price structure that allows the consumer to know the retail selling price. The speaker said, ‘‘In the first six weeks of 2007 we have promoted beer, soda, water, juices and drinks every week; we have not set one fluid milk advertised feature. ... Government intervention causes nothing but confusion and the inability to merchandise milk with all other beverages.’’

Gerald George, owner of a 270-acre farm in the town of Chaffee which has more cows than people, said he began farming with two cows and 17 heifers, borrowing to increase his milking herd and equipment but dumping milk in a corn field to protest its low price. George said in 1987 he bought his farm at auction and had 105 head of cattle but the family broke up and he had to start farming again in the face of ever changing technology.

‘‘If a farmer cannot make a profit wth one cow it doesn’t matter how mny cows you have,’’ he said, citing numerous increasing costs on every farm. The speaker said the present situation is the worst he has seen in his 23 years of farming. George said he is seeking to help save a dying industry through organic farming and financial support by cooperatives.

The concluding speaker was Gary G. Latta, representing HP Hood LLC, a leading Northeast dairy manufacturer and regional/national distributor of a wide range of high quality dairy products marketed under numerous branded and private labels. He said the company he represents has about 5,000 employees, with nearly 1,200 of them living in New York State which on a dollar basis is the largest customer of farm milk in the state. Latta said advances in dairy science and farm management have led to tremendous gains in output per cow and explaining how milk prices are arrived at. He said New York continues its position as the nation’s third largest milk producer, while citing developing countries overseas as potential growing markets for quality dairy products. The speaker said New York should develop programs that encourage all producers to take full advantage of educational assistance and development of improved farm management practices.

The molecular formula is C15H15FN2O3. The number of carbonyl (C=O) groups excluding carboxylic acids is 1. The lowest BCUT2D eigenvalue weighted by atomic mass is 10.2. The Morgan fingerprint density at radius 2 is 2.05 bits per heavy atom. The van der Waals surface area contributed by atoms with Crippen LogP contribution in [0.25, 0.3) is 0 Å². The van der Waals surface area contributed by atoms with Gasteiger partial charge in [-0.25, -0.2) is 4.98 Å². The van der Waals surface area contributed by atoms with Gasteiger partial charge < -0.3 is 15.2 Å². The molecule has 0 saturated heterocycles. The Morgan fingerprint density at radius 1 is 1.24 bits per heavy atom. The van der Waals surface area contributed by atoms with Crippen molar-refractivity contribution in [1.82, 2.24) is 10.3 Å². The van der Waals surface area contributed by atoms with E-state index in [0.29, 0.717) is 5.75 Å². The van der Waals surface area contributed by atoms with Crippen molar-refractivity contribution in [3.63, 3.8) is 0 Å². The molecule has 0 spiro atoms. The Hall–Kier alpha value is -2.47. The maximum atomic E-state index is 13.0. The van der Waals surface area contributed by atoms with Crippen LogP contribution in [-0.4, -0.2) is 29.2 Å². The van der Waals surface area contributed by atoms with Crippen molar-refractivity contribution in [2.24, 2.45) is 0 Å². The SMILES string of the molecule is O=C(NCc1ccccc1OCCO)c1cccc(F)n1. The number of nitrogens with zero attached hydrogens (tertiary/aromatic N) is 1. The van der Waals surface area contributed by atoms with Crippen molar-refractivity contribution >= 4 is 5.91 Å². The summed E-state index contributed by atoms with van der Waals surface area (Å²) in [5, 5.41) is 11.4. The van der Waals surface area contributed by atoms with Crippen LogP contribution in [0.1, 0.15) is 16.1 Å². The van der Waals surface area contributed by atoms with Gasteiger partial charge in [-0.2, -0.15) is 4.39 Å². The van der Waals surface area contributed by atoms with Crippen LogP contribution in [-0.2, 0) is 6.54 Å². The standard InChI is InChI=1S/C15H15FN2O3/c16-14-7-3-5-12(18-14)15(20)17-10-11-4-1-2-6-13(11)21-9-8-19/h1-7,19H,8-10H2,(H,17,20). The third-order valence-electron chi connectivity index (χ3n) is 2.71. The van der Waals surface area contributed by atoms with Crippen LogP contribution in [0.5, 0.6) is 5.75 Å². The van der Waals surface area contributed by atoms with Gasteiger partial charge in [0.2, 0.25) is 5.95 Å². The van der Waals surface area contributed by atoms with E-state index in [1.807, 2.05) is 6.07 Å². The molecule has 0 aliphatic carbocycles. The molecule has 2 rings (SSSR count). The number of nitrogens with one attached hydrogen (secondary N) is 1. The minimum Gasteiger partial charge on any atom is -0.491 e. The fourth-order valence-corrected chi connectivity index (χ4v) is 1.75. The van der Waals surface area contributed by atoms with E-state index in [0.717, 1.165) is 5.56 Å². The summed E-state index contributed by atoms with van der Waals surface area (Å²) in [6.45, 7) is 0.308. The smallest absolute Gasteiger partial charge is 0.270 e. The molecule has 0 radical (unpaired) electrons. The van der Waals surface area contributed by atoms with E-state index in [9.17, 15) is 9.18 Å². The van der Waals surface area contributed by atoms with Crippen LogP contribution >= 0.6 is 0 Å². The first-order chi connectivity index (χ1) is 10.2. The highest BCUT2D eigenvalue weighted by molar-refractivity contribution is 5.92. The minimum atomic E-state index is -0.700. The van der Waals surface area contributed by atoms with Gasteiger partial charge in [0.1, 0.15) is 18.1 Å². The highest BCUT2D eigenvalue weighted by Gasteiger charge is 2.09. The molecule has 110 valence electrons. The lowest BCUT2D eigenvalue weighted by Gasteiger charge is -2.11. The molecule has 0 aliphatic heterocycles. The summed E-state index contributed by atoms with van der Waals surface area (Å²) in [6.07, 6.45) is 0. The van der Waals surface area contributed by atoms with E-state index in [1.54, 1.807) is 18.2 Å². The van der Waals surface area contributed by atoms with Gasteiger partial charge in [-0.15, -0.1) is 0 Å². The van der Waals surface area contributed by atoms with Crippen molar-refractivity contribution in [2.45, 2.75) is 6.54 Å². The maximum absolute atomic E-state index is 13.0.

Latta said the state’s Senate, Assembly and agriculture commissioner must bring Western New

York’s milk marketing area fluid milk prices into proper alignment with those in surrounding federal order markets.

He also made several other recommendations, including helping dairy farmers on the cost side, grants, low interest loans, tax incentives, reduced property taxes, electricity rates and affordable health care for employees. The concluding speaker declared, ‘‘New York’s producers, state legislature, processors and manufacturers must come together now. The dairy industry is evolving nationally and globally. New York must rise now and take positive steps to advantageously position ourselves for the future.’’

Sen. Young expressed appreciation and thanks to the speakers who took the time and made the effort to present their thoughts and views at the hearing.